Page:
In the Journals

Obesity may be independently associated with incident HF, but not CHD or stroke

Obesity appears to be significantly associated with incident HF, but not other subtypes of CVD, and this link persists after accounting for other known risk factors, according to recent findings.

Researchers analyzed 13,730 individuals with a BMI of at least 18.5 kg/m2 (range, 18-50; mean age, 54 years; 63.8% women; 16.9% black) and no baseline CVD who were enrolled in the ARIC study.

For the current study, data on covariates of interest, including BMI, smoking status, physical activity, alcohol consumption, diabetes, BP and lipid levels, were collected on visit 1, which occurred between 1987 and 1989. The outcomes of interest were incident HF, CHD and stroke. Participants were followed through 2012.

The researchers analyzed the associations of higher BMI with incident HF, CHD and stroke, both before and after adjustment for known CVD risk factors, including systolic BP, diabetes and lipid levels. Median follow-up was 23 years.
during follow-up, 2,235 HF events occurred, as well as 1,653 CHD events and 986 strokes.
Compared with normal weight, the incidence rate difference for severe obesity per 1,000 person-years was 12.1 for HF, 4 for CHD and 2.7 for stroke. The median time to incident HF was 15.7 years, whereas the median time to incident CHD was 12.7 years, and for stroke the median time was 13.7 years.

When the researchers adjusted for demographic characteristics, smoking, physical activity and alcohol consumption, they found that higher BMI was strongly associated with increased HRs for all subtypes of CVD, but that this association was strongest for incident HF. Severe obesity (BMI 35 kg/m2) had an HR of 3.74 (95% CI, 3.24-4.31) for HF, 2 (95% CI, 1.67-2.4) for CHD and 1.75 (95% CI, 1.3-2.2) for stroke. The risk coefficient for severe obesity and incident HF was greater than those for incident CHD and stroke (P < .0001 for both).

Although further adjustment for traditional CVD risk factors fully explained the links between higher BMI with CHD and stroke, it did not explain the association with HF (HR = 2.27; 95% CI, 1.94-2.64).

Likewise, the fully adjusted model revealed a 29% higher risk for incident HF for every 5-unit increase in BMI, whereas no significant associations were seen for CHD or stroke.
Chiadi Ndumele, MD, MHS, assistant professor of medicine at Ciccarone Center for the Prevention of Heart Disease at Johns Hopkins University School of Medicine, said these findings are a cause for concern, since obesity is not easily treated.
if my patients have normal blood sugar, cholesterol and [BP] levels, I believe I still have to worry that they may develop [HF] if they are severely obese,” Ndumele said in a press release. “If our data are confirmed, we need to improve our strategies for [HF] prevention in this population.” – by Jennifer Byrne

Disclosure: The researchers report no relevant financial disclosures.

Obesity appears to be significantly associated with incident HF, but not other subtypes of CVD, and this link persists after accounting for other known risk factors, according to recent findings.

Researchers analyzed 13,730 individuals with a BMI of at least 18.5 kg/m2 (range, 18-50; mean age, 54 years; 63.8% women; 16.9% black) and no baseline CVD who were enrolled in the ARIC study.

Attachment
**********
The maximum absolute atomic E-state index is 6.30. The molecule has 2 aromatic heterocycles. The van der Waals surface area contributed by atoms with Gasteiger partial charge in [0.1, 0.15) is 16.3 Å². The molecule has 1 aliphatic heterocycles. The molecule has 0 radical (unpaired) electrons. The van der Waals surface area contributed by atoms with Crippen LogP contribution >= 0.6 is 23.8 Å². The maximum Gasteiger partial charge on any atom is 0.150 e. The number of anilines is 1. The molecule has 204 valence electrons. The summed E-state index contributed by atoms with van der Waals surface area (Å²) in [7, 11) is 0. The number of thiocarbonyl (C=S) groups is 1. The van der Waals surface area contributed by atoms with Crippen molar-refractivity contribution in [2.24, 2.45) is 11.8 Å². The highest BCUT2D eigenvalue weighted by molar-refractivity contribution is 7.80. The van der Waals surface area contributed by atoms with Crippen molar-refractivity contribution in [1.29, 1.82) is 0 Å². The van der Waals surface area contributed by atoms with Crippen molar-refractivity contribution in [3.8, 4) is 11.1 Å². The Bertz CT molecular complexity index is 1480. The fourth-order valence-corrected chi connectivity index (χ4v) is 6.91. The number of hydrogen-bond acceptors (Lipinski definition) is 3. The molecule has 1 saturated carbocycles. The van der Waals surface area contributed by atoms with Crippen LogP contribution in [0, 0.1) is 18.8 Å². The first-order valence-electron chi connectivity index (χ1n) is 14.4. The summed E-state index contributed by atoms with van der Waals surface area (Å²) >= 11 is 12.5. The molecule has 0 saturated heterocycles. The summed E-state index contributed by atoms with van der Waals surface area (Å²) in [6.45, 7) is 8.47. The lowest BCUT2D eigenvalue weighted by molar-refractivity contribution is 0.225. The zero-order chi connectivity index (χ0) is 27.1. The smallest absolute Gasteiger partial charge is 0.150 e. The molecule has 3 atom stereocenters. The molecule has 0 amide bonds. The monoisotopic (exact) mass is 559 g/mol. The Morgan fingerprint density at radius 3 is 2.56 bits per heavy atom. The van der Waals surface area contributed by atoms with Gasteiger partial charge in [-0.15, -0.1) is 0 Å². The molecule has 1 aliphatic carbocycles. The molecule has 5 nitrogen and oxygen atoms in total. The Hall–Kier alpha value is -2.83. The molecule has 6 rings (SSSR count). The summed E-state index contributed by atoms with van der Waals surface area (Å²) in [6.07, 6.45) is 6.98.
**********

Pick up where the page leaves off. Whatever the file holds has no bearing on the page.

For the current study, data on covariates of interest, including BMI, smoking status, physical activity, alcohol consumption, diabetes, BP and lipid levels, were collected on visit 1, which occurred between 1987 and 1989. The outcomes of interest were incident HF, CHD and stroke. Participants were followed through 2012.

The researchers analyzed the associations of higher BMI with incident HF, CHD and stroke, both before and after adjustment for known CVD risk factors, including systolic BP, diabetes and lipid levels. Median follow-up was 23 years.
during follow-up, 2,235 HF events occurred, as well as 1,653 CHD events and 986 strokes.
Compared with normal weight, the incidence rate difference for severe obesity per 1,000 person-years was 12.1 for HF, 4 for CHD and 2.7 for stroke. The median time to incident HF was 15.7 years, whereas the median time to incident CHD was 12.7 years, and for stroke the median time was 13.7 years.

When the researchers adjusted for demographic characteristics, smoking, physical activity and alcohol consumption, they found that higher BMI was strongly associated with increased HRs for all subtypes of CVD, but that this association was strongest for incident HF. Severe obesity (BMI 35 kg/m2) had an HR of 3.74 (95% CI, 3.24-4.31) for HF, 2 (95% CI, 1.67-2.4) for CHD and 1.75 (95% CI, 1.3-2.2) for stroke. The risk coefficient for severe obesity and incident HF was greater than those for incident CHD and stroke (P < .0001 for both).

Although further adjustment for traditional CVD risk factors fully explained the links between higher BMI with CHD and stroke, it did not explain the association with HF (HR = 2.27; 95% CI, 1.94-2.64).

Likewise, the fully adjusted model revealed a 29% higher risk for incident HF for every 5-unit increase in BMI, whereas no significant associations were seen for CHD or stroke.
Chiadi Ndumele, MD, MHS, assistant professor of medicine at Ciccarone Center for the Prevention of Heart Disease at Johns Hopkins University School of Medicine, said these findings are a cause for concern, since obesity is not easily treated.
if my patients have normal blood sugar, cholesterol and [BP] levels, I believe I still have to worry that they may develop [HF] if they are severely obese,” Ndumele said in a press release. “If our data are confirmed, we need to improve our strategies for [HF] prevention in this population.” – by Jennifer Byrne

Disclosure: The researchers report no relevant financial disclosures.